Zika is now spreading in two places in Florida — in Miami Beach as well as an area north of Miami, Governor Rick Scott confirmed Friday. He said five people have been infected by Zika locally in Miami Beach, including three tourists.
The Centers for Disease Control and Prevention issued a new travel warning, telling pregnant women to avoid the popular tourist area if at all possible.
Florida health officials had earlier denied reports that Zika was spreading locally in Miami Beach. The local spread — meaning none of those infected had traveled to Zika-affected regions — strongly suggests that mosquitoes in the area have become infected with the virus and are biting people and spreading it.
"We believe we have a new area where local transmission is occurring in Miami Beach," Scott told a news conference.
"Active transmission is happening between 8th and 28th streets, an area just under 1.5 (square) miles."
The area includes much of South Beach, the quirky beachfront district popular for its outdoor restaurants and sidewalk promenades.
Miami Beach is the heart of the city's tourist district and state officials have been keen to protect the No. 1 industry for the region.
Scott said three of those infected were visitors -- one from New York, another from Texas and a third from Taiwan. One visitor had been infected before, a Texas resident who carried the virus back home.
Zika's confirmed to have infected 36 people locally in Florida, state health officials say - most of the cases in an area north of Miami called Wynwood.
Local cases were fully expected in Florida, which is home to the Aedes aegypti mosquitoes that spread Zika and also hosts many travelers to and from Zika-affected regions in Latin America.
"There are undoubtedly more infections that we don't know about right now," CDC director Dr. Tom Frieden told reporters in a conference call.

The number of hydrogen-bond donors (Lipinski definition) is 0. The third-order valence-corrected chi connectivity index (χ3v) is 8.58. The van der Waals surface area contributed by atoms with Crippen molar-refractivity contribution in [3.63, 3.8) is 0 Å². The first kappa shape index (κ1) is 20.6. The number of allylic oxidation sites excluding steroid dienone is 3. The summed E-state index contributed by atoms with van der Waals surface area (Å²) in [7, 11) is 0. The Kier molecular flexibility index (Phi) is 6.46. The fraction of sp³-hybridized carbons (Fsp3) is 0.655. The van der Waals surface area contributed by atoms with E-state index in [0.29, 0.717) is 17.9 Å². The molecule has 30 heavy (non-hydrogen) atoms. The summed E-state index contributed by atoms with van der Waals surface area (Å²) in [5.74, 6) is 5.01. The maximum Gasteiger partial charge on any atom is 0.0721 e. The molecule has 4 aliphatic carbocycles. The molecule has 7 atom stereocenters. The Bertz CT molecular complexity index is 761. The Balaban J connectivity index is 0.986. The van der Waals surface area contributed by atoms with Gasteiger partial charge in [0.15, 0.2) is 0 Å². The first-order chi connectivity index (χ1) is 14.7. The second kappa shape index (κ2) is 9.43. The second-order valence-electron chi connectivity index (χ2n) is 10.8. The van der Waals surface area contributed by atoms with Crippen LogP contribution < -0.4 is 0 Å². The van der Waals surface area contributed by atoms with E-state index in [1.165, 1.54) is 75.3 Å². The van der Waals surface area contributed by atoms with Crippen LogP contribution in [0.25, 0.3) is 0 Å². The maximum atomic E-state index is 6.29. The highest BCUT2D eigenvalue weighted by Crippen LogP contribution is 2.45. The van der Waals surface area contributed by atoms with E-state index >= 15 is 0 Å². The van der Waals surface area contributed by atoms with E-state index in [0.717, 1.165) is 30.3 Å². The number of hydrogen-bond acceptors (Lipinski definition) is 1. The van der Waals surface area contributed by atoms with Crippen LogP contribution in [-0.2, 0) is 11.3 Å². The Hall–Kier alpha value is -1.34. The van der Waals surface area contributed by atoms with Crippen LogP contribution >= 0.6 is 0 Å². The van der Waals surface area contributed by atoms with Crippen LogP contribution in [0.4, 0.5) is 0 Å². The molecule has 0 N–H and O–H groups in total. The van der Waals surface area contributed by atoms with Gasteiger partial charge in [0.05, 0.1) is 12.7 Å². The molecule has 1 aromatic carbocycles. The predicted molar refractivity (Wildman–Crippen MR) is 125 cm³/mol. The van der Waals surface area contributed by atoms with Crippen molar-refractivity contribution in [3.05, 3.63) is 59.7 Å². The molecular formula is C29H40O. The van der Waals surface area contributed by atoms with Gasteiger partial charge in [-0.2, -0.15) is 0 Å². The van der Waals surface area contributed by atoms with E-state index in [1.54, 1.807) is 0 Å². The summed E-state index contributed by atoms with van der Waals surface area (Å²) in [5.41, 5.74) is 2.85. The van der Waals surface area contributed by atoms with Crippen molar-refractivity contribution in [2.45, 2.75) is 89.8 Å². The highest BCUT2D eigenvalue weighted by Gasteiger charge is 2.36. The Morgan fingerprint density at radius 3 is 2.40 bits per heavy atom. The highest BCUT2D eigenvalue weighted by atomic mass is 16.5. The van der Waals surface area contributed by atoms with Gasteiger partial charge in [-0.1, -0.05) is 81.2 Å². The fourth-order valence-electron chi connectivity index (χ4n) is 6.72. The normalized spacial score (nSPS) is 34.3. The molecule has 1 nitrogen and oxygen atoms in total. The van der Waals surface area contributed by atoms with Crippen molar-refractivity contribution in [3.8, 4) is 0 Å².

"The big question is how much is it going to continue to spread in Floriday or other parts of the southern U.S. and nobody knows for sure," said Scott Weaver, Director of the Institute for Human Infections and Immunity at the University of Texas Medical Branch in Galveston.
"We are probably going to see more cases and we are probably peaking in terms of risk of transmission," added Weaver, who is also Chair of the Global Virus Network Zika Task Force.
"Once transmission begins, we may not discover it for several weeks. It becomes very difficult to control it once we see it spread into a larger area like Miami."
Local outbreaks are caused when someone infected with Zika is bitten by a mosquito, which goes on to infect others. Only Aedes species of mosquitoes are known to spread Zika.
To spread, Zika needs infected people. The virus circulates in blood, semen and can also be found in saliva and urine.
Related: Zika Might Affect Adult Brains, Too
Most people are not at risk of serious disease from a Zika infection, but it can cause profound birth defects if a pregnant woman gets infected.
Scott was asked why the state had not confirmed the earlier reports about the spread of Zika.
"Straight-up answer, we're going to provide timely, accurate public health information. We want to keep our state safe," he said.
The CDC updated its travel warning for Florida.
"Pregnant women should avoid travel to the designated area of Miami Beach, in addition to the designated area of Wynwood, both located in Miami-Dade County, because active local transmission of Zika has been confirmed," the CDC said in a statement.
"Pregnant women and their partners living in or who must travel to the designated areas should be aware of active Zika virus transmission and follow steps to prevent mosquito bites."
It said anyone who's been to the area since July 14 should think about the possibility they have Zika, which doesn't always cause symptoms.
"Pregnant women should see their doctor or other healthcare provider about getting tested for Zika; and people who have a pregnant sex partner should consistently and correctly use condoms to prevent infection during sex or avoid having sex for the duration of the pregnancy," the CDC said.
"All pregnant women in the United States should be evaluated for possible Zika virus exposure during each prenatal care visit."
This is a breaking news story. Refresh for updates.